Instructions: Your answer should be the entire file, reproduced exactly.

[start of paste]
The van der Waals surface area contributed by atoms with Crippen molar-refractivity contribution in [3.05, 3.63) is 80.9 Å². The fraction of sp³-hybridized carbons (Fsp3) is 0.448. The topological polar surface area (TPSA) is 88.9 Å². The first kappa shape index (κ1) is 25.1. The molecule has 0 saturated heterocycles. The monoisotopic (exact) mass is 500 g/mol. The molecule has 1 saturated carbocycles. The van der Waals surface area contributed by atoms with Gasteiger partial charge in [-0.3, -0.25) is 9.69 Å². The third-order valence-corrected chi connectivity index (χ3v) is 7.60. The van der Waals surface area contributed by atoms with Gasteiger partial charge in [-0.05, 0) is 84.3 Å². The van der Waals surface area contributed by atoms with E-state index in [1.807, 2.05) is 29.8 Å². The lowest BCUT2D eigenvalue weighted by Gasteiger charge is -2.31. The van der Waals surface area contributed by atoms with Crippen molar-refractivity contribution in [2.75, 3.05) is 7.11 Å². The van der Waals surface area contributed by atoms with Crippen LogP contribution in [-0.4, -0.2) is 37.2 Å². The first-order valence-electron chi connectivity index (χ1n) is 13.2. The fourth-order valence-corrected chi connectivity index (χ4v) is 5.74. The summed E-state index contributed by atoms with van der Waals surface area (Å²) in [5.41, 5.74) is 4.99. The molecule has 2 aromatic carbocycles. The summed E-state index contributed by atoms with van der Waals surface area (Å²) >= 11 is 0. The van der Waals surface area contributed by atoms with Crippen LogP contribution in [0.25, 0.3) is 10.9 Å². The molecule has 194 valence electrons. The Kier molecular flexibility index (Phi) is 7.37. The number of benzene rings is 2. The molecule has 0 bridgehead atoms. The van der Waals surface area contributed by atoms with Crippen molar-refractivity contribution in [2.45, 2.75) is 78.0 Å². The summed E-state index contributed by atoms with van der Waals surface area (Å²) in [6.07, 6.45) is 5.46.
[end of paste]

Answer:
The van der Waals surface area contributed by atoms with Crippen molar-refractivity contribution in [3.05, 3.63) is 80.9 Å². The fraction of sp³-hybridized carbons (Fsp3) is 0.448. The topological polar surface area (TPSA) is 88.9 Å². The first kappa shape index (κ1) is 25.1. The molecule has 0 saturated heterocycles. The monoisotopic (exact) mass is 500 g/mol. The molecule has 1 saturated carbocycles. The van der Waals surface area contributed by atoms with Gasteiger partial charge in [-0.3, -0.25) is 9.69 Å². The third-order valence-corrected chi connectivity index (χ3v) is 7.60. The van der Waals surface area contributed by atoms with Gasteiger partial charge in [-0.05, 0) is 84.3 Å². The van der Waals surface area contributed by atoms with E-state index in [1.807, 2.05) is 29.8 Å². The lowest BCUT2D eigenvalue weighted by Gasteiger charge is -2.31. The van der Waals surface area contributed by atoms with Crippen molar-refractivity contribution in [2.75, 3.05) is 7.11 Å². The van der Waals surface area contributed by atoms with Crippen LogP contribution in [-0.4, -0.2) is 37.2 Å². The first-order valence-electron chi connectivity index (χ1n) is 13.2. The fourth-order valence-corrected chi connectivity index (χ4v) is 5.74. The summed E-state index contributed by atoms with van der Waals surface area (Å²) in [5.41, 5.74) is 4.99. The molecule has 2 aromatic carbocycles. The summed E-state index contributed by atoms with van der Waals surface area (Å²) >= 11 is 0. The van der Waals surface area contributed by atoms with Crippen LogP contribution in [0.25, 0.3) is 10.9 Å². The molecule has 194 valence electrons. The Kier molecular flexibility index (Phi) is 7.37. The number of benzene rings is 2. The molecule has 0 bridgehead atoms. The van der Waals surface area contributed by atoms with Crippen molar-refractivity contribution in [2.45, 2.75) is 78.0 Å². The summed E-state index contributed by atoms with van der Waals surface area (Å²) in [6.07, 6.45) is 5.46.